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Navigating Transition: Ending Well

Praise the LORD, my soul, and forget not all his benefits –
who forgives all your sins and heals all your diseases,
who redeems your life from the pit and crowns you with love and compassion.

PSALM 103:2-4

I was once advised, whilst packing for a journey, that deciding what to leave behind was as important as choosing what to take. It was good advice. All change involves a ‘leaving behind’, be it the roles we identified with, relationships we valued, skills or knowledge now redundant, once cherished belongings, or a predictable routine.

Working as a coach with those whose roles have become redundant, I’ve recognised other, less tangible, hindrances to moving on: anger at management decisions or government policies; rejection when not chosen for a new role; bitterness at the way life has changed; and regrets or guilt over things said or done.

As many of us can testify, faith often matures most through disruptions to normal ways of thinking or being in the world, perhaps due to loss. But the transition journey that results from these disruptions will only lead to maturity if it takes us via the cross. Jesus’ sacrificial death provides the means by which we can ‘leave behind’ all that might weigh us down. At the cross we learn to forgive those who have wronged us; we are set free from unhelpful attachments to the past; we receive healing for our wounds, and comfort for our loss.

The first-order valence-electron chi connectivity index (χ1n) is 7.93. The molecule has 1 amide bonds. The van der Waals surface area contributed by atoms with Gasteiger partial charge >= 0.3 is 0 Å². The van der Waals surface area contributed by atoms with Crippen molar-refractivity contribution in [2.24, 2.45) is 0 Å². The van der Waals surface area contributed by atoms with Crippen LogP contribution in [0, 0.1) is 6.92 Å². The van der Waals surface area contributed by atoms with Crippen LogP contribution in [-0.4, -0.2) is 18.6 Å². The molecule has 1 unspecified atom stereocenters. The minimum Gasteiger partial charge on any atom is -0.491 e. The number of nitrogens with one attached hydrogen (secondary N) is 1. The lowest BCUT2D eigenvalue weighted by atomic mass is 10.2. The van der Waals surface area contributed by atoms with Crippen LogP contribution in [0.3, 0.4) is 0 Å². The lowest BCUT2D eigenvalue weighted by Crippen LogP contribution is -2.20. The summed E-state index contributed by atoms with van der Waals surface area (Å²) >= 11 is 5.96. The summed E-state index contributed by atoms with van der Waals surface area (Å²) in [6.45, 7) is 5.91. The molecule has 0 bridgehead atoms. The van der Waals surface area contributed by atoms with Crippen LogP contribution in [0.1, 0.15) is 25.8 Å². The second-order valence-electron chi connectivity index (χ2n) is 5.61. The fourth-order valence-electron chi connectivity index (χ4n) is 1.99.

As David Benner writes, ‘Letting go is an important spiritual practice, but it is counterintuitive because the default posture of most of us is to clutch, not to release.’ To receive the new thing that God wants to give us we must create the space to receive it, which requires emptying out the old. And letting go requires trust – trust that the emptiness will be filled; trust that a new sense of purpose and direction will emerge; trust that day will follow night; and trust that, after death, there is resurrection. We walk by faith and not by sight, declaring: ‘praise the LORD, my soul, and forget not all his benefits.’

Our responsibility is to ‘end well’ – be that thanksgiving for what has been, expressed appreciation, or simply ensuring that everything is in order so others can find what they need. ‘Goodbye’ is a contraction of the phrase ‘God be with ye’. As we navigate the endings of our transition journey, may we leave with a blessing and know that God is with us – he has not been left behind!

Bev Shepherd
Prayer Journeys Project Leader, LICC

 

Navigating Transition Prayer Journey

You can now sign up to our autumn prayer journey, ‘Navigating Transition’. Over 40 days, we’ll learn how to navigate times of transition with God and grow our trust in him – the one who charts the course ahead. Do join us!

Sign Up

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